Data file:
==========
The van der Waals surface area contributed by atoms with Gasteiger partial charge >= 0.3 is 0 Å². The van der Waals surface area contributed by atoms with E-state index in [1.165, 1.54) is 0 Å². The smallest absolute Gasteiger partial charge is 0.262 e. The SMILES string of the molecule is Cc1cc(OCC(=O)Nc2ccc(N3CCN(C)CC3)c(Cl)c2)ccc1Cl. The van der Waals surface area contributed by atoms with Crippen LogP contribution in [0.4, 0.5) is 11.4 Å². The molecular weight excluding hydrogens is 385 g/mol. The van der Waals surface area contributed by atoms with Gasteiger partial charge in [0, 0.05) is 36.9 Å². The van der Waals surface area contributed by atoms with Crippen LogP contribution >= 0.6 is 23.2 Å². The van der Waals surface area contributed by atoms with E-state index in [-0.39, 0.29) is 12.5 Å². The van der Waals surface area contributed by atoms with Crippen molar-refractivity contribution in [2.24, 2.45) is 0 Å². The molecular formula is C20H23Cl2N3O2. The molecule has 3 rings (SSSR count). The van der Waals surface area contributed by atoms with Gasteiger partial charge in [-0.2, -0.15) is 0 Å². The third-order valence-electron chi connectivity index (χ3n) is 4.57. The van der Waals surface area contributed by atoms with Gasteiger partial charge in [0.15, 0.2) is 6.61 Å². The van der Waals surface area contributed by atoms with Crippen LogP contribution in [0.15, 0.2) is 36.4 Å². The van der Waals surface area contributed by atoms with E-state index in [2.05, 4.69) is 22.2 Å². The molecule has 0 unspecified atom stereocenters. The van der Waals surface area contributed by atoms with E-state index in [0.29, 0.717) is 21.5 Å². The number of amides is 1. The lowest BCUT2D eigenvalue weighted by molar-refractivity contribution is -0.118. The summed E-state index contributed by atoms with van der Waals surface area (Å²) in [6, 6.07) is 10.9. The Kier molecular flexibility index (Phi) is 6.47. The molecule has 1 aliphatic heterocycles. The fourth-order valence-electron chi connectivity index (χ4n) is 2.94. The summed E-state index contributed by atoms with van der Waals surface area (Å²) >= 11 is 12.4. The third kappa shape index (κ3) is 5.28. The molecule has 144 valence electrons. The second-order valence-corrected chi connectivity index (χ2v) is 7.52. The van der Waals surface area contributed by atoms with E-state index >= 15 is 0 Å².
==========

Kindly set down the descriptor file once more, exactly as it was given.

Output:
The van der Waals surface area contributed by atoms with Gasteiger partial charge >= 0.3 is 0 Å². The van der Waals surface area contributed by atoms with E-state index in [1.165, 1.54) is 0 Å². The smallest absolute Gasteiger partial charge is 0.262 e. The SMILES string of the molecule is Cc1cc(OCC(=O)Nc2ccc(N3CCN(C)CC3)c(Cl)c2)ccc1Cl. The van der Waals surface area contributed by atoms with Crippen LogP contribution in [0.4, 0.5) is 11.4 Å². The molecular weight excluding hydrogens is 385 g/mol. The van der Waals surface area contributed by atoms with Gasteiger partial charge in [0, 0.05) is 36.9 Å². The van der Waals surface area contributed by atoms with Crippen LogP contribution >= 0.6 is 23.2 Å². The van der Waals surface area contributed by atoms with E-state index in [-0.39, 0.29) is 12.5 Å². The van der Waals surface area contributed by atoms with Crippen molar-refractivity contribution in [2.24, 2.45) is 0 Å². The molecular formula is C20H23Cl2N3O2. The molecule has 3 rings (SSSR count). The van der Waals surface area contributed by atoms with Gasteiger partial charge in [-0.2, -0.15) is 0 Å². The third-order valence-electron chi connectivity index (χ3n) is 4.57. The van der Waals surface area contributed by atoms with Gasteiger partial charge in [0.15, 0.2) is 6.61 Å². The van der Waals surface area contributed by atoms with Crippen LogP contribution in [0.15, 0.2) is 36.4 Å². The van der Waals surface area contributed by atoms with E-state index in [2.05, 4.69) is 22.2 Å². The molecule has 0 unspecified atom stereocenters. The van der Waals surface area contributed by atoms with E-state index in [0.29, 0.717) is 21.5 Å². The number of amides is 1. The lowest BCUT2D eigenvalue weighted by molar-refractivity contribution is -0.118. The summed E-state index contributed by atoms with van der Waals surface area (Å²) in [6, 6.07) is 10.9. The Kier molecular flexibility index (Phi) is 6.47. The molecule has 1 aliphatic heterocycles. The fourth-order valence-electron chi connectivity index (χ4n) is 2.94. The summed E-state index contributed by atoms with van der Waals surface area (Å²) >= 11 is 12.4. The third kappa shape index (κ3) is 5.28. The molecule has 144 valence electrons. The second-order valence-corrected chi connectivity index (χ2v) is 7.52. The van der Waals surface area contributed by atoms with E-state index >= 15 is 0 Å².